Factual and typographic errors appearing in both the hardback and paperback
of "Gerry Anderson - The Authorised Biography" by Simon Archer and Stan Nicholls,
published by Legend Books/Little Brown Books.
This information originally appeared on the Fanderson web site,
and is reproduced here with the permission of the author, Chris Bentley.
Page 4 Para 2
Line 6: "...on a green beige card table.." should be "...on a green baize card table..."
Page 26 Para 4
Line 9: "She worked in the rag trade as a machinst..." should be "She worked in the rag trade as a machinist...".
Page 35 Para 3
It would be fairer to say that many of the character voices on Twizzle were undertaken by Denise Bryer rather than most, as many of the other voices (including the voice of Twizzle himself) were provided by Nancy Nevinson.
Page 40 Para 8
Granada financed 39 episodes of Four Feather Falls, not 52.
Page 42 Para 2
The wires had 50V running through them, not 60V.
Page 42 Para 4
Barry Gray wrote the outline and concept for Four Feather Falls, but he did not write the first episode, How It Began - this episode was actually written by Mary Cathcart Borer.
Page 44 Para 5 - Page 46 Para 2
The placement of this section is chronologically misleading as it implies that Crossroads To Crime and the Blue Cars commercials were made prior to Supercar, which is not so. Crossroads To Crime was filmed between the two seasons of Supercar and released in November 1960 (at about the same time as Gerry & Sylvia's marriage, mentioned on page 56).
Page 54 Para 1
The credit sequence at the beginning of Supercar lasted for 50 seconds, not 1 minute.
Page 55 Para 8
The first British show sold by ITC to America was The Adventures Of Robin Hood (it began on CBS in September 1955). It was followed by The Adventures Of Sir Lancelot (1955), The Buccaneers (1956), The Count Of Monte Cristo (1956), The Four Just Men (1957), The New Adventures Of Charlie Chan (1957), The Adventures Of William Tell (1957) and Danger Man (1961) before Supercar in 1962.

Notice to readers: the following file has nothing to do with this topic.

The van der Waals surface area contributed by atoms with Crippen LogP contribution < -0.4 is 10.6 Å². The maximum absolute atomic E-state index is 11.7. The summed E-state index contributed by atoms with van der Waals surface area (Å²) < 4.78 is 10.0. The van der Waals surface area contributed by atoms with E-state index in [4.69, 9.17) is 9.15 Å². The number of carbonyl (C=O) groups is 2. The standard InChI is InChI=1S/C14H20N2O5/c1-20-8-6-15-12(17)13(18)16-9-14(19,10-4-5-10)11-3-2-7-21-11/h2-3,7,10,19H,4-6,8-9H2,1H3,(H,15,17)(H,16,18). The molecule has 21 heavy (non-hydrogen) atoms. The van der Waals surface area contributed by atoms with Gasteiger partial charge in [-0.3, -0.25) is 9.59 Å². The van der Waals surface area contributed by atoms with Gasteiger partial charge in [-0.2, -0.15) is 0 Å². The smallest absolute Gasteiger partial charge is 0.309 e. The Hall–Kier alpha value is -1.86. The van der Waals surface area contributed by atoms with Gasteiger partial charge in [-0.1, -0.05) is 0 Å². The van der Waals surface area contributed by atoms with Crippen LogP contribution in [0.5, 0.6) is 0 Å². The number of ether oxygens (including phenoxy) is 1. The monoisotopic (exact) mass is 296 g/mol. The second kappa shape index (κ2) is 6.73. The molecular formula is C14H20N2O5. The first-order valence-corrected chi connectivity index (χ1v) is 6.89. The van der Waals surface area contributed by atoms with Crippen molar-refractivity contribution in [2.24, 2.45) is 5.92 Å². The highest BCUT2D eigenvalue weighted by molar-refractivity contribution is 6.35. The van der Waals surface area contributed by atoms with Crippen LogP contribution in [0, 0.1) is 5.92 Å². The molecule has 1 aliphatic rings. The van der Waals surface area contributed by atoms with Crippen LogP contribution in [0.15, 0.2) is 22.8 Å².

Page 57 Para 3
There was a second series of Supercar - the first 26 episodes constituted season one (broadcast January to September 1961) while the last 13 comprised season two (broadcast March to February 1962). The making of Crossroads To Crime took place between the two seasons. George Murcell was not available to voice Professor Popkiss in the second series, which is why he was replaced by Cyril Shaps.
Page 67 Para 1
The end credits song for Fireball XL5 is called "Fireball", not "I Wish I Was A Spaceman".
Page 69 Para 3
Stingray was not the UK's first colour television series. Certainly the crew at A.P. Films were under the impression that it was, but in fact 14 of the 30 episodes of The Adventures Of Sir Lancelot were made in colour in 1955, seven years beforehand. It would be more accurate to say that Stingray was the first British television series to be made entirely in colour.
Page 69 Para 4
The sale of A.P. Films mentioned in the previous paragraph took place prior to production on Stingray - this was in 1962, not 1964.
Page 72 Para 8